Many people find Christians harsh, judgmental and narrowly sure. They also often think we are all creationists of some sort, which is a real barrier to taking us or the idea of God seriously. Even where they feel aware of something beyond themselves which they are not sure they can call God, they are deeply worried about its arbitrariness and lack of fairness. They don’t think that the religious people who dispute between and within religions can be safe objective guides to what this all means.
I’ve collected together examples of this before and posted about some of my attempts to take these things seriously, but each of these things was specifically evidenced for me again last week when I was asked to go to a secular bereavement support group which had said it wanted to talk to someone like me.
I took with me all the things about suffering which I’ve used with a Lent Group and a Sixth Form Study Day earlier in the year, including the Rublev Icon of The Hospitality of Abraham which shows the persons of the Trinity caught up in mutual love and attention with the cup of suffering in their midst. But I used only a fraction of the material because the task was mainly to listen and to agree that what they rejected about God and Christianity I reject too.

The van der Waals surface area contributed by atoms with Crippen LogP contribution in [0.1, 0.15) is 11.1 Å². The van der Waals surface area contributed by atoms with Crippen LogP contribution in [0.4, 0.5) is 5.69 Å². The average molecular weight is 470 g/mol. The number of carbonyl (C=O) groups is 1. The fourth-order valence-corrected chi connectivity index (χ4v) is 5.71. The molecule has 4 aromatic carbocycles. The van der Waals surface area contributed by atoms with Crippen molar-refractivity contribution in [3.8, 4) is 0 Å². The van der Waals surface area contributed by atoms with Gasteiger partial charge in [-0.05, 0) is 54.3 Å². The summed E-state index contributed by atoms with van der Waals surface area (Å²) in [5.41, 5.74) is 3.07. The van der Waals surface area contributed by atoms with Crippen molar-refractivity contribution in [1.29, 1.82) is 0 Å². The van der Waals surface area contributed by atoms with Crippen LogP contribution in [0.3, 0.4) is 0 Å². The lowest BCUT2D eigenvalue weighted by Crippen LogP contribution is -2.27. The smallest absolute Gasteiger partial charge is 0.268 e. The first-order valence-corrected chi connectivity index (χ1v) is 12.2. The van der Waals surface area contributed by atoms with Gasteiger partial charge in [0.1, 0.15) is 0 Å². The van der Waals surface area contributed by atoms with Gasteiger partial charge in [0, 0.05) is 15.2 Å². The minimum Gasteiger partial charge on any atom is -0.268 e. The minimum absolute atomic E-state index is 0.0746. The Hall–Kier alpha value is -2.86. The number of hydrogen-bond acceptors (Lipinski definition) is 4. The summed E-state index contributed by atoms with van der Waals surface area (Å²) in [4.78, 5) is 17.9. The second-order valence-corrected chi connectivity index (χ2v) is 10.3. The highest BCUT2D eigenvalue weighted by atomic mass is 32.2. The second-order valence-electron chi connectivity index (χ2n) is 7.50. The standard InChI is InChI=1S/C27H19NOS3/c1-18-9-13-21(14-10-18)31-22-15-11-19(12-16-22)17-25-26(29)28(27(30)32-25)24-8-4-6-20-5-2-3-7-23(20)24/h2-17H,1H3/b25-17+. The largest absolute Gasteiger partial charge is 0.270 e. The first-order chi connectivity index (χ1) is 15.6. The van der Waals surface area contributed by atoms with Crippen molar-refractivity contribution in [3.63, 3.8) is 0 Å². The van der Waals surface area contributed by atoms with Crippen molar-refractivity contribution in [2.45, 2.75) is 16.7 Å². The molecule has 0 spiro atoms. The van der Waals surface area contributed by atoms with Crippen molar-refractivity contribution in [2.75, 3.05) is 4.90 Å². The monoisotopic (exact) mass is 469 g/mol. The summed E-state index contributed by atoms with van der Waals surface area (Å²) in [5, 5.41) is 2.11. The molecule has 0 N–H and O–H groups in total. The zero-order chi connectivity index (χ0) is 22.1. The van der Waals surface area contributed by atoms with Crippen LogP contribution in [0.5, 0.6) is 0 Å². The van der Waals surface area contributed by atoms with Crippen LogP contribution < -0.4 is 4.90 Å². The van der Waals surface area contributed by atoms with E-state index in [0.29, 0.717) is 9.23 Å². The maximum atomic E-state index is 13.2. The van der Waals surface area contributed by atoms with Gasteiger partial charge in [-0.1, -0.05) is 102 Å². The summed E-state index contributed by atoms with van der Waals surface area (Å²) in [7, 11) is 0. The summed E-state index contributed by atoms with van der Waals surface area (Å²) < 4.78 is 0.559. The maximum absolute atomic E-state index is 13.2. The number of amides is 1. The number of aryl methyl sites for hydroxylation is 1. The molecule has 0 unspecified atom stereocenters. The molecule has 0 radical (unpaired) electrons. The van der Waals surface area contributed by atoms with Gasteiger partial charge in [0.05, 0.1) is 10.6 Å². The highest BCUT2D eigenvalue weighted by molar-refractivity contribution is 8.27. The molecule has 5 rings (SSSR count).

And afterwards there was the great reminder that none of us ‘take God’ into situations but wait to find what God is already doing there. The organiser wrote to me very kindly to say that vigorous conversation continued after I’d left: ‘the empathy between our bereaved members reminded me strongly of the scene in the icon... if there is a God, he was with us in that sharing’.
The picture is another of the orchids at Cleethorpes.